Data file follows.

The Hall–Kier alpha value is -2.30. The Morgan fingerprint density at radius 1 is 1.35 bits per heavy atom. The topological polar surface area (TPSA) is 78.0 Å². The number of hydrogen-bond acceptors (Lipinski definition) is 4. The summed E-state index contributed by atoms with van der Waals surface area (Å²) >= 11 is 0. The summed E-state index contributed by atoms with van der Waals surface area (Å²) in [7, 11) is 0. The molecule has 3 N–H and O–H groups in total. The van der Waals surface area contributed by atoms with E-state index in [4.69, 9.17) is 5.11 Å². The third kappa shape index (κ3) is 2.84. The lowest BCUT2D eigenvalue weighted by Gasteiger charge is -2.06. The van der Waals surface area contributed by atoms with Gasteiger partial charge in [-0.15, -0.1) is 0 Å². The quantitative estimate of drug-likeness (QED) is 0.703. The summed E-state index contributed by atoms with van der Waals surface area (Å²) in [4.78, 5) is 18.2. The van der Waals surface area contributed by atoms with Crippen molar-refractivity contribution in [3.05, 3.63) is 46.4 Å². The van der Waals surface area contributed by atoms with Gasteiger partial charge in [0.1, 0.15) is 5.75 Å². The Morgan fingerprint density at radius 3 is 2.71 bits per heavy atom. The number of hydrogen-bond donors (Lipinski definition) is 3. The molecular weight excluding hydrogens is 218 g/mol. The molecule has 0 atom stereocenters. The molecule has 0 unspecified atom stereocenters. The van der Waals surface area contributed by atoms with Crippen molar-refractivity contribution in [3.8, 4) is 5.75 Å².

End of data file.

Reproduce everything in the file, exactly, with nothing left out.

The Hall–Kier alpha value is -2.30. The Morgan fingerprint density at radius 1 is 1.35 bits per heavy atom. The topological polar surface area (TPSA) is 78.0 Å². The number of hydrogen-bond acceptors (Lipinski definition) is 4. The summed E-state index contributed by atoms with van der Waals surface area (Å²) >= 11 is 0. The summed E-state index contributed by atoms with van der Waals surface area (Å²) in [7, 11) is 0. The molecule has 3 N–H and O–H groups in total. The van der Waals surface area contributed by atoms with E-state index in [4.69, 9.17) is 5.11 Å². The third kappa shape index (κ3) is 2.84. The lowest BCUT2D eigenvalue weighted by Gasteiger charge is -2.06. The van der Waals surface area contributed by atoms with Gasteiger partial charge in [-0.15, -0.1) is 0 Å². The quantitative estimate of drug-likeness (QED) is 0.703. The summed E-state index contributed by atoms with van der Waals surface area (Å²) in [4.78, 5) is 18.2. The van der Waals surface area contributed by atoms with Crippen molar-refractivity contribution in [3.05, 3.63) is 46.4 Å². The van der Waals surface area contributed by atoms with Gasteiger partial charge in [0.1, 0.15) is 5.75 Å². The Morgan fingerprint density at radius 3 is 2.71 bits per heavy atom. The number of hydrogen-bond donors (Lipinski definition) is 3. The molecular weight excluding hydrogens is 218 g/mol. The molecule has 0 atom stereocenters. The molecule has 0 unspecified atom stereocenters. The van der Waals surface area contributed by atoms with Crippen molar-refractivity contribution in [3.8, 4) is 5.75 Å².